For many special needs children, navigating our standardized world poses a formidable challenge. Imagine trying to cross a room without the use of your legs, or sit at the school lunch table when you’re half the height of your peers. And trying to find solutions for problems that change as you grow can be seemingly impossible.
One New York City organization has made the world a little bit more manageable for hundreds of individuals by using a less-than-revolutionary material: recycled cardboard boxes.
At the Adaptive Design Association, cardboard boxes aren’t throwaway containers; they’re a versatile, durable construction material. Discarded boxes become stools and transfer stairs, modify tricycles and reposition reading easels.
Families and individuals typically come to the Association with an idea, or a worry, and work with trained designers to create customized cardboard items.
The Association also trains parents and therapists in cardboard carpentry, empowering them to make specific adaptive equipment for their children and the children in their care.
Founder and Executive Director Alex Truesdell vividly recalls the day she first met a man whose chair had been specially modified with cardboard.
“I found it absolutely riveting,” she remembers. The chair’s cardboard inserts were “a flexible, affordable, environmental adaptation,” that completely served the patient’s needs. Truesdell has spent her life working with special needs children and adults and knows all too well that mass-produced equipment can be expensive, hard to obtain and ultimately a poor fit.
You may think of cardboard and envision a soggy pizza box, but in Truesdell’s experience, kids tend to grow out of their cardboard adaptations before the adaptations wear out.
“This is industrial strength stuff, used for shipping goods around the world,” says Truesdell. “Most of what we make is redistributed to suit the needs of another child. We do everything we can to avoid landfill.”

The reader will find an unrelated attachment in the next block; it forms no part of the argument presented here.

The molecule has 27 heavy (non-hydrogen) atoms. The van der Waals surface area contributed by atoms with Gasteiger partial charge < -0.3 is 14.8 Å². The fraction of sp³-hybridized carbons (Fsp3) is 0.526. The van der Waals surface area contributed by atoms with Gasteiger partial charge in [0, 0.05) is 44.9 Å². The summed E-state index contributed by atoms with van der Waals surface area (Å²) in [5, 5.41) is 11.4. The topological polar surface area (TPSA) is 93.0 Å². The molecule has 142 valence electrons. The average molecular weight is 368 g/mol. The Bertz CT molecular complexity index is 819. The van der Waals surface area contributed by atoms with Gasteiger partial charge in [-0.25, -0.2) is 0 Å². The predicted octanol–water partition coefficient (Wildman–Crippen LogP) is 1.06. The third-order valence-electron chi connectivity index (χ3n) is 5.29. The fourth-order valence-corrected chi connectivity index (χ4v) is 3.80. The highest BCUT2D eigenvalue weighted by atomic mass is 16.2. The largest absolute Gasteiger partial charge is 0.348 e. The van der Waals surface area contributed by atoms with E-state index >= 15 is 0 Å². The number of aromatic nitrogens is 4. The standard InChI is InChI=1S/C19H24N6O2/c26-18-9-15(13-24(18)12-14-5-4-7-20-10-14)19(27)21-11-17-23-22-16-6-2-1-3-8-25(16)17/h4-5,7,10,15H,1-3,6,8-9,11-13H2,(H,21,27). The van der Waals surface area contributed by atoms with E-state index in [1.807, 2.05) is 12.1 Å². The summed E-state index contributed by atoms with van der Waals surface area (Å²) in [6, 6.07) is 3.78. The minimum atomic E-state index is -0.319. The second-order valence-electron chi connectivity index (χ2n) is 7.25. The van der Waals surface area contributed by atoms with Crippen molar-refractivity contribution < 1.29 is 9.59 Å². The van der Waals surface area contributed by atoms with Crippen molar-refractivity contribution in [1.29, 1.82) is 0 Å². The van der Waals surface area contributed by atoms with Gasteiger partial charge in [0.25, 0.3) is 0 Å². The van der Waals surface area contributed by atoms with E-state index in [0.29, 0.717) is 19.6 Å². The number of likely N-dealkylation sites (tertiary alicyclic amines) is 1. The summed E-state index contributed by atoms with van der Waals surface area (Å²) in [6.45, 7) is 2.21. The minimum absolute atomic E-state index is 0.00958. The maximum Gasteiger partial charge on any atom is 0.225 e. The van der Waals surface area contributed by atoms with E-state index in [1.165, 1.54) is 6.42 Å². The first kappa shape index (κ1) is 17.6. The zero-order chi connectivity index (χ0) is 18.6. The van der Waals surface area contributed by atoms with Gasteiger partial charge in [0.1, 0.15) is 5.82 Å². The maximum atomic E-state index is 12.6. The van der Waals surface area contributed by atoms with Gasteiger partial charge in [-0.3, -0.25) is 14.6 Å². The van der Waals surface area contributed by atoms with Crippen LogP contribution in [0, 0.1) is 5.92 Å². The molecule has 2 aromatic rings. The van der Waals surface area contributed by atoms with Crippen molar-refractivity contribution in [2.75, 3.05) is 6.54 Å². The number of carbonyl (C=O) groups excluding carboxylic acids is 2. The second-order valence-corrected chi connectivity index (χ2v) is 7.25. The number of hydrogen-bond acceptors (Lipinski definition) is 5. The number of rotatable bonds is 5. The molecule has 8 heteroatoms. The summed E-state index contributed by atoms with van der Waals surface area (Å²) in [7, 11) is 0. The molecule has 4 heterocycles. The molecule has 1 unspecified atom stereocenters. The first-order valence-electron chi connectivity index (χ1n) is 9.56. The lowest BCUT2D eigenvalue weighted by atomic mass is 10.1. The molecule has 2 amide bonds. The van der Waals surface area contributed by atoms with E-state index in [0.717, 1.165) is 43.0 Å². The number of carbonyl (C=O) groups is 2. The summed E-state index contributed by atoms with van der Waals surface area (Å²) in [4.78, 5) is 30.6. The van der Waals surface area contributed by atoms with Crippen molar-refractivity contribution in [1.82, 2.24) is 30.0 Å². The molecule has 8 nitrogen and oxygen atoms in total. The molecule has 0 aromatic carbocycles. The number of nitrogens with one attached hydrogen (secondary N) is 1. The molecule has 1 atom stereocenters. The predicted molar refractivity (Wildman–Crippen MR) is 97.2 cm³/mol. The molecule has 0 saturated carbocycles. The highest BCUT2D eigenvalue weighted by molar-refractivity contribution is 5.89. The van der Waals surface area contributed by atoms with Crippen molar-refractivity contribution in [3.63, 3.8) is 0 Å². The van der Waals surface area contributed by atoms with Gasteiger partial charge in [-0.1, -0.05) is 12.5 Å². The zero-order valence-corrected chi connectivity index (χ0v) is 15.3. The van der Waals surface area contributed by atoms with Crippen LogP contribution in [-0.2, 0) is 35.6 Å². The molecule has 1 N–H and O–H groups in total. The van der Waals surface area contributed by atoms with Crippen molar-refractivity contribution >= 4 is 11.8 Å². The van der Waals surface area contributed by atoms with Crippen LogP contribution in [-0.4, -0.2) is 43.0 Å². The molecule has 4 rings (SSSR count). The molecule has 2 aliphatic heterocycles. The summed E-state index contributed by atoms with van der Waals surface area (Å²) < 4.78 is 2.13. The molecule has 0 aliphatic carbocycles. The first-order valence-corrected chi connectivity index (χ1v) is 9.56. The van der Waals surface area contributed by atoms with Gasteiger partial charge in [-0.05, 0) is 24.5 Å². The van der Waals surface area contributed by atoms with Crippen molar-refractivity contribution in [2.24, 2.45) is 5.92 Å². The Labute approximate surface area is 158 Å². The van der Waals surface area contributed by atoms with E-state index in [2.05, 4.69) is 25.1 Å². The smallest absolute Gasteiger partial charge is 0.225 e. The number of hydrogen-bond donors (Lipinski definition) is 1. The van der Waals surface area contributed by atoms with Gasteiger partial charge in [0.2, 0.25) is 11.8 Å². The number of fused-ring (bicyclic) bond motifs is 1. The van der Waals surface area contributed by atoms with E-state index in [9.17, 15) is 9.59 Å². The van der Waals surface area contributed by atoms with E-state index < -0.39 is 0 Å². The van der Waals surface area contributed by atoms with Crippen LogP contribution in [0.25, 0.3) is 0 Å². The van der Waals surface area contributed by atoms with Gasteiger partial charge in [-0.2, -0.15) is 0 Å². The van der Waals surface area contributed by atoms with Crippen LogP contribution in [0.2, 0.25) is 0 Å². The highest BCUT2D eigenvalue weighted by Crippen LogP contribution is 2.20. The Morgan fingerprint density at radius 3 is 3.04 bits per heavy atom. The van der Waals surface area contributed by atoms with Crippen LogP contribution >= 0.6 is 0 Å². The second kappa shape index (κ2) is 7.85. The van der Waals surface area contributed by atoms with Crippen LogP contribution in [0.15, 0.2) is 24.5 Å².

With some simple engineering, sealed edges and a coat of cheery latex paint, the Adaptive Design Association creates items that can be re-adapted to suit another child when the original user no longer needs it. As long as the cardboard pieces aren’t left out in the rain, it’s astonishing how long they can last. The boxes themselves are collected from various businesses, including moving companies and Fresh Direct.
Not only do the boxes come to the Association after a cycle of use, but corrugated cardboard tends to be made of partially recycled materials – sometimes as much as 60 percent – making it an even more eco-efficient material. Cardboard is lightweight, malleable and poses no threat to vulnerable children. Unlike many synthetic building materials, it contains no toxins and will never splinter or shatter.
In a market dominated by high-tech electronics and expensive gadgetry, cardboard carpentry stands out as a reminder that sometimes the best solutions are also the easiest. Rather than purchasing an elaborate, adjustable chair for a child, a customized cardboard inset can make he or she just as comfortable and can be replaced cheaply and easily as the child grows.
Check out the Association for yourself by registering for one of its open cardboard carpentry workshops at its West 36th Street location in New York City. If you’re not in the area, you can learn more about the program and donate online.